Snapchat rivalry ends in Bronx playground shooting of 13-year-old
New York, New York - A 13-year-old boy wanted for shooting a rival his same age over a Snapchat feud was arrested after his mother saw a wanted poster and hauled him into an NYPD stationhouse in the Bronx, police said Wednesday.
The two boys had been sparring in messages to each other on the popular phone app, and on October 6 the suspect sent a message threatening to shoot the victim, police said.
The next day, the argument moved from online messages to the street, with the 4-foot-11, 110-pound teen allegedly shooting the victim in the left knee inside Hunts Point Playground about 5:35 PM EST, according to police.
"You just shake your head," NYPD Commissioner Dermot Shea said on WPIX-TV Wednesday morning. "It's terrible all the way around. We have to do better as a society."
EMS took the victim to Harlem Hospital in stable condition.
The teen shooter ran off but was captured on surveillance video, gun in hand. A second suspect, still being sought, also appears on the video, clad in a red sweatshirt and riding his bike behind the shooter, police said.
"No winners with gun violence"
Cops released the video Sunday and asked the public's help identifying the suspect, known to police by his nickname Chulo, and tracking him down.
The suspect's mother saw a wanted poster with her son's image on it, police said.
She took him to the 41st Precinct stationhouse Tuesday afternoon, where she turned him in and asked for a lawyer, police said.
The suspect was charged with attempted murder, assault and harassment. His name was not released because he is a minor.
Police said the teen shooter was processed through family court and returned to his mother’s custody.
Shea said that the NYPD has been trying to get to children "before they get into the violence" but more needs to be done.
"What do you do with a 13-year-old in this circumstance?" Shea asked. "There is no right answer. The courts will figure it out and you hope. You feel for the victim, but you also think about the side of the family of the child that pulled the trigger here. There are no winners."
"That's the message – there's no winners with gun violence," he added. "So we all have to do more to make sure that these incidents go on a steep, steep, rapid decline."
Amanda Palermo (30) said she heard the shots.
"I was sitting right next to the basketball court. Four shots," she said. "A bunch of kids came and then all you heard was four shots and he got shot in his leg."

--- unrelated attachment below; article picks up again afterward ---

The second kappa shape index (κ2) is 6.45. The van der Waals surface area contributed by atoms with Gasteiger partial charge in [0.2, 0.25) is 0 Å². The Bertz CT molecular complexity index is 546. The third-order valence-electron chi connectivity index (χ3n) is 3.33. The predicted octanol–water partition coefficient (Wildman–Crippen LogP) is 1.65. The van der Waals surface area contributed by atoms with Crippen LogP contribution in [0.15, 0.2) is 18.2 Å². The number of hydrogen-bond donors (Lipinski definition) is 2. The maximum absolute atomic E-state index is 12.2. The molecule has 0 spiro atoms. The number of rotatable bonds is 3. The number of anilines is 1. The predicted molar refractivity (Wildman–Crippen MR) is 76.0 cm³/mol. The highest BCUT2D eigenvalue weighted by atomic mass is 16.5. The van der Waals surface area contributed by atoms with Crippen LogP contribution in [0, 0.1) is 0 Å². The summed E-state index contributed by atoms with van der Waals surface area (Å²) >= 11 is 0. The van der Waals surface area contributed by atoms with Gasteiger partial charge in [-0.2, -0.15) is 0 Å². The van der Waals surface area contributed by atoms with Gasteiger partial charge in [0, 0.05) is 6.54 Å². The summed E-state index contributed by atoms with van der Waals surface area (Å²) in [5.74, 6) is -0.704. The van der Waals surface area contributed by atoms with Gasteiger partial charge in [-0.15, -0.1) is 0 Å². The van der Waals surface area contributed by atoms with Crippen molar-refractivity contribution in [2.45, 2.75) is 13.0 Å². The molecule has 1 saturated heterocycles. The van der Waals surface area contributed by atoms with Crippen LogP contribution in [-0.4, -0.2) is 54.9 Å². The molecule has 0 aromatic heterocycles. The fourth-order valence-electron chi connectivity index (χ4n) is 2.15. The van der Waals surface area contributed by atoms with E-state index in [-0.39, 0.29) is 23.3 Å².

She said the boy fell to the ground and the shooter dashed off.
"When that happened the other kids in the park ran away," she said. "The only ones that stayed were [the victim’s] friends."
The incident unnerved parents in the area.
"Last year, they stole my son's bike," a local mother said. "I called the police and they never came."
She said parents have to take more responsibility.
"These boys have been making this a violent area," she said, adding that one of the boys punched her son in the stomach during the robbery.
"These young boys know that the police will never come" she said. "It's a huge problem. And as an adult, I can’t do anything against minors."
A setback in efforts to improve the area
Local parents say the suspect and his crew have slashed tires of cars, thrown beer bottles at mothers and scared little kids with threatening looks. One of the menacing boys has a black dog that he sics on smaller kids, they said.
"They're really aggressive," one of the mothers said. "They're always alone, they're never with their parents. One time we asked about their parents and they laughed at us."
Scared neighbors said there are also mischievous girls who egg the boys on to fight.
The parents said one of the boys flashed a knife when they threatened to call the cops but they were unaware of any of the boys carrying guns.
Michael Greene (63) a painter who has lived in the neighborhood since the 1960s, said locals have been working to improve the area. He said the shooting doesn't help.
"It was kind of disturbing, a 13-year-old shooting a 13-year-old in a public park," Greene said. "This neighborhood is trying to clean up and it's like we're right back where we started."
Greene praised the mother who turned in her own son.
"Well, that was a good thing," Greene said. "That's what parents are supposed to do. The kids, they so-called don't want to snitch."
"I feel for the young kid because he’s so young," Greene said of the suspect. "He’s got his whole life in front of him and you’re making decisions like that. You’re supposed to run around, play fighting, playing PlayStation, eating candy. Not doing stuff like that."
Cover photo: Collage: 123RF/elwynn & screenshot/Twitter/NYPD Crime Stoppers